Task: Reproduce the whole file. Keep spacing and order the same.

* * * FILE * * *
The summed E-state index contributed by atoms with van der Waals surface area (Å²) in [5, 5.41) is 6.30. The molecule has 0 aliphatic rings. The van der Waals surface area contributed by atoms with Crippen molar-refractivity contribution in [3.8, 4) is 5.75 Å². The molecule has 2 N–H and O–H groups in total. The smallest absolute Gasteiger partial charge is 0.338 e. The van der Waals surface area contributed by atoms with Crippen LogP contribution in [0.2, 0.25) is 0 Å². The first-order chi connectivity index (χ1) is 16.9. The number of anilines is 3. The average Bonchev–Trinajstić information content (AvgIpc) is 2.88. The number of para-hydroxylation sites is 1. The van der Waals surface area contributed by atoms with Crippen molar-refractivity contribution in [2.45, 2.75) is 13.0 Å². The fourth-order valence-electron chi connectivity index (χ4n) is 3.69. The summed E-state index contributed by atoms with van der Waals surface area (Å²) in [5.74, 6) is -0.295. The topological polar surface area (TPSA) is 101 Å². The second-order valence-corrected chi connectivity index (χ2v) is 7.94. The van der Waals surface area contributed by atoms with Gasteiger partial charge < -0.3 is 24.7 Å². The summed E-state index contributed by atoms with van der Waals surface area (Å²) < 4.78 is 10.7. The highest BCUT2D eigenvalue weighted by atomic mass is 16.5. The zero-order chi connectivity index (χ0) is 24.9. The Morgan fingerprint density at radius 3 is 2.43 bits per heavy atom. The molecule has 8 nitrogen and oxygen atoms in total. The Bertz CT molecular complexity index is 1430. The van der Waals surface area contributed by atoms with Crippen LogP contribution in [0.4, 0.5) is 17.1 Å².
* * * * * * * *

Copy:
The summed E-state index contributed by atoms with van der Waals surface area (Å²) in [5, 5.41) is 6.30. The molecule has 0 aliphatic rings. The van der Waals surface area contributed by atoms with Crippen molar-refractivity contribution in [3.8, 4) is 5.75 Å². The molecule has 2 N–H and O–H groups in total. The smallest absolute Gasteiger partial charge is 0.338 e. The van der Waals surface area contributed by atoms with Crippen LogP contribution in [0.2, 0.25) is 0 Å². The first-order chi connectivity index (χ1) is 16.9. The number of anilines is 3. The average Bonchev–Trinajstić information content (AvgIpc) is 2.88. The number of para-hydroxylation sites is 1. The van der Waals surface area contributed by atoms with Crippen molar-refractivity contribution in [2.45, 2.75) is 13.0 Å². The fourth-order valence-electron chi connectivity index (χ4n) is 3.69. The summed E-state index contributed by atoms with van der Waals surface area (Å²) in [5.74, 6) is -0.295. The topological polar surface area (TPSA) is 101 Å². The second-order valence-corrected chi connectivity index (χ2v) is 7.94. The van der Waals surface area contributed by atoms with Gasteiger partial charge < -0.3 is 24.7 Å². The summed E-state index contributed by atoms with van der Waals surface area (Å²) < 4.78 is 10.7. The highest BCUT2D eigenvalue weighted by atomic mass is 16.5. The zero-order chi connectivity index (χ0) is 24.9. The Morgan fingerprint density at radius 3 is 2.43 bits per heavy atom. The molecule has 8 nitrogen and oxygen atoms in total. The Bertz CT molecular complexity index is 1430. The van der Waals surface area contributed by atoms with Crippen LogP contribution in [0.4, 0.5) is 17.1 Å².